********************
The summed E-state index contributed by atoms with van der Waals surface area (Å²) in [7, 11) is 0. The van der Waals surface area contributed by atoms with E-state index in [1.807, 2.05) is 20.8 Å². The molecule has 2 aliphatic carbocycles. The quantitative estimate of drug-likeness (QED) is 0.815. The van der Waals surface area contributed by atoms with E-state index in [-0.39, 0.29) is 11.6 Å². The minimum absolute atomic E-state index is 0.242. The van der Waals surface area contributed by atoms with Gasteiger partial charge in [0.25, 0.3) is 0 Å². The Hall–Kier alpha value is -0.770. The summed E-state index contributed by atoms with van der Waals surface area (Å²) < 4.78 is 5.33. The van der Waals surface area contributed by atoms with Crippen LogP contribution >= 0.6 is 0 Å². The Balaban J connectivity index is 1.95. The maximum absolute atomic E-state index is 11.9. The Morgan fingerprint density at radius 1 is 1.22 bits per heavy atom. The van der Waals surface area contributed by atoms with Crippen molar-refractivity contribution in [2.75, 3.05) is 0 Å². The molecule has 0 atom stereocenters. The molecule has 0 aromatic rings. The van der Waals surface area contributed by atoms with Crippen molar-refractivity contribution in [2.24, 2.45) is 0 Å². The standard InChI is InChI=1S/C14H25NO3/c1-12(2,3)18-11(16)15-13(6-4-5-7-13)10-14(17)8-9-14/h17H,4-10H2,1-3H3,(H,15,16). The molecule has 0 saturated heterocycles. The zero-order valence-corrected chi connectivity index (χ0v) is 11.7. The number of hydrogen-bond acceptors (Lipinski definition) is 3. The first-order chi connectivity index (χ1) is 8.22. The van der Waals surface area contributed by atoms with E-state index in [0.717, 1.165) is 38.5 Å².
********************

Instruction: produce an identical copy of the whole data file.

The summed E-state index contributed by atoms with van der Waals surface area (Å²) in [7, 11) is 0. The van der Waals surface area contributed by atoms with E-state index in [1.807, 2.05) is 20.8 Å². The molecule has 2 aliphatic carbocycles. The quantitative estimate of drug-likeness (QED) is 0.815. The van der Waals surface area contributed by atoms with E-state index in [-0.39, 0.29) is 11.6 Å². The minimum absolute atomic E-state index is 0.242. The van der Waals surface area contributed by atoms with Gasteiger partial charge in [0.25, 0.3) is 0 Å². The Hall–Kier alpha value is -0.770. The summed E-state index contributed by atoms with van der Waals surface area (Å²) < 4.78 is 5.33. The van der Waals surface area contributed by atoms with Crippen LogP contribution >= 0.6 is 0 Å². The Balaban J connectivity index is 1.95. The maximum absolute atomic E-state index is 11.9. The Morgan fingerprint density at radius 1 is 1.22 bits per heavy atom. The van der Waals surface area contributed by atoms with Crippen molar-refractivity contribution in [2.75, 3.05) is 0 Å². The molecule has 0 atom stereocenters. The molecule has 0 aromatic rings. The van der Waals surface area contributed by atoms with Crippen molar-refractivity contribution in [2.24, 2.45) is 0 Å². The standard InChI is InChI=1S/C14H25NO3/c1-12(2,3)18-11(16)15-13(6-4-5-7-13)10-14(17)8-9-14/h17H,4-10H2,1-3H3,(H,15,16). The molecule has 0 saturated heterocycles. The zero-order valence-corrected chi connectivity index (χ0v) is 11.7. The number of hydrogen-bond acceptors (Lipinski definition) is 3. The first-order chi connectivity index (χ1) is 8.22. The van der Waals surface area contributed by atoms with E-state index in [0.717, 1.165) is 38.5 Å².